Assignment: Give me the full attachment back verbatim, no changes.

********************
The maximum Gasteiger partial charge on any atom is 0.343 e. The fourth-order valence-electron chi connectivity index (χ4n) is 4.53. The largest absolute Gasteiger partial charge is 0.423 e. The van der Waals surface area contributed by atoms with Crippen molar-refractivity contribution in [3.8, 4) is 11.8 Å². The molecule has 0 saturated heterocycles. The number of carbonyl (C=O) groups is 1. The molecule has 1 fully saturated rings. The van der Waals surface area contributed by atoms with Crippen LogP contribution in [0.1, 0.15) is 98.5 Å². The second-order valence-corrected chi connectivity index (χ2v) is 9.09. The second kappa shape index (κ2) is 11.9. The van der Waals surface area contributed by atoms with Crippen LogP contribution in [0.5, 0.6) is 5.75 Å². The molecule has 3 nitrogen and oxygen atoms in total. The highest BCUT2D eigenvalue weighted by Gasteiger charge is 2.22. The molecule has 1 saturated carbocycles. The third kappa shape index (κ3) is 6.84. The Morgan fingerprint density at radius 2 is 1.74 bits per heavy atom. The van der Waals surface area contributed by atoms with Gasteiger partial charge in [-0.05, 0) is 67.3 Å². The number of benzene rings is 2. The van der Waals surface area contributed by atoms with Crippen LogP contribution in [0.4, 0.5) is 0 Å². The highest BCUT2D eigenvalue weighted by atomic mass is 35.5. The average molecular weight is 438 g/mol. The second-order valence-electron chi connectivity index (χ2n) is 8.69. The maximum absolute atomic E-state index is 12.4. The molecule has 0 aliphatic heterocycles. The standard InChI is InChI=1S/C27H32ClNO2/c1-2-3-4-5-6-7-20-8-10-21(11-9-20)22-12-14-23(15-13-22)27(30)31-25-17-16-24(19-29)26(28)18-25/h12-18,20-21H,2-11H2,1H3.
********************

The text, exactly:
The maximum Gasteiger partial charge on any atom is 0.343 e. The fourth-order valence-electron chi connectivity index (χ4n) is 4.53. The largest absolute Gasteiger partial charge is 0.423 e. The van der Waals surface area contributed by atoms with Crippen molar-refractivity contribution in [3.8, 4) is 11.8 Å². The molecule has 0 saturated heterocycles. The number of carbonyl (C=O) groups is 1. The molecule has 1 fully saturated rings. The van der Waals surface area contributed by atoms with Crippen LogP contribution in [0.1, 0.15) is 98.5 Å². The second-order valence-corrected chi connectivity index (χ2v) is 9.09. The second kappa shape index (κ2) is 11.9. The van der Waals surface area contributed by atoms with Crippen LogP contribution in [0.5, 0.6) is 5.75 Å². The molecule has 3 nitrogen and oxygen atoms in total. The highest BCUT2D eigenvalue weighted by Gasteiger charge is 2.22. The molecule has 1 saturated carbocycles. The third kappa shape index (κ3) is 6.84. The Morgan fingerprint density at radius 2 is 1.74 bits per heavy atom. The van der Waals surface area contributed by atoms with Gasteiger partial charge in [-0.05, 0) is 67.3 Å². The number of benzene rings is 2. The van der Waals surface area contributed by atoms with Crippen LogP contribution in [0.4, 0.5) is 0 Å². The highest BCUT2D eigenvalue weighted by atomic mass is 35.5. The average molecular weight is 438 g/mol. The second-order valence-electron chi connectivity index (χ2n) is 8.69. The maximum absolute atomic E-state index is 12.4. The molecule has 0 aliphatic heterocycles. The standard InChI is InChI=1S/C27H32ClNO2/c1-2-3-4-5-6-7-20-8-10-21(11-9-20)22-12-14-23(15-13-22)27(30)31-25-17-16-24(19-29)26(28)18-25/h12-18,20-21H,2-11H2,1H3.